There are two aspects here. On the criminal side, any murder charges traditionally accrue to the criminal assailant, but depending upon the degree of negligence, charges of reckless endangerment or such, depending upon the jurisdiction, could be filed against the defender. On the civil side, the threshold of negligence may be a lot lower, and the burden of proof surely is a lot lower.

The fact that an assailant has attempted to harm another person does not absolve anyone of the consequences of negligent or reckless behavior, though it certainly can alter a judgement of what a reasonable person would be expected to do to mitigate the substantial risks inherent in shooting a weapon.

Is that wrong? Should thing be different? I certainly don't think so. Consider that the injured person may be your child. Not everyone who defends himself with a gun is a hero of the community. Would I see things differently myself, morally or otherwise? No! Personally, I would have absolutely no sympathy for anyone who killed or injured someone while engaging an attacker in a populated area with a high powered rifle with FMJ bullets without being sure of his backstop, unless he had absolutely no alternative at the time, and even then I would probably blame him anyway for having let himself be put in that position by choosing to rely on such a weapon. What would the law say? I do not know.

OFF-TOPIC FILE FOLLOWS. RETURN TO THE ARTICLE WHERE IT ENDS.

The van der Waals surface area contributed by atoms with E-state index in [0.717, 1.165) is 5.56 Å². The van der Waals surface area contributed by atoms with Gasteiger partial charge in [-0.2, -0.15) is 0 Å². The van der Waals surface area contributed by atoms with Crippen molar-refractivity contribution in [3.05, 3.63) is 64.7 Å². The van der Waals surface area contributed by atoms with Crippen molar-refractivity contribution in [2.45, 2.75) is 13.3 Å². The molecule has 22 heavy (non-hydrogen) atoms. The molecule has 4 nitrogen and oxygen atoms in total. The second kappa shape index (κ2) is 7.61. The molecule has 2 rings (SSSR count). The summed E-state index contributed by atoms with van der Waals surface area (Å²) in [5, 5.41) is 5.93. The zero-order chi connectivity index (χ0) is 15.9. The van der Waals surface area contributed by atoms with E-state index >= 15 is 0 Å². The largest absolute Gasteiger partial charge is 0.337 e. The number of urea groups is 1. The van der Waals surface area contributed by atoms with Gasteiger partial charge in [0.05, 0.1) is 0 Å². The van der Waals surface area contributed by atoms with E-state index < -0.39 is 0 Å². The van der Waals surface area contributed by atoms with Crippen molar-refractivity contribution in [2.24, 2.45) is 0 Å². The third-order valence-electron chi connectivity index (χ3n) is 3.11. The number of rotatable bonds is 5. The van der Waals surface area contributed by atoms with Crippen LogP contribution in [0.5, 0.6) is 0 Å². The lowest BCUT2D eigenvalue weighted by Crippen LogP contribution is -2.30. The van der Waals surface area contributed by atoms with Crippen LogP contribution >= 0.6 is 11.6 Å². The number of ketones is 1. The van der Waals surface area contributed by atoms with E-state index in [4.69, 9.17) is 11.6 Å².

By the way, on whose property the action occurs has nothing to do with either justification or liability. If a shooting is justified on one's property, it would be justified in the town square, and if an act constitutes voluntary or involuntary manslaughter or reckless endangerment on the court house lawn, it would constitute the same thing if it were to occur in one's yard or driveway.
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Old October 5, 2010, 05:40 PM   #23
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Honestly... to prevent collateral problems like your defensive round striking the neighbor's house and possibly the occupants, why don't we own high quality and powerfull tasers for HD?
Someone makes them where you can multiple fire. You are in your home and don't need long distance.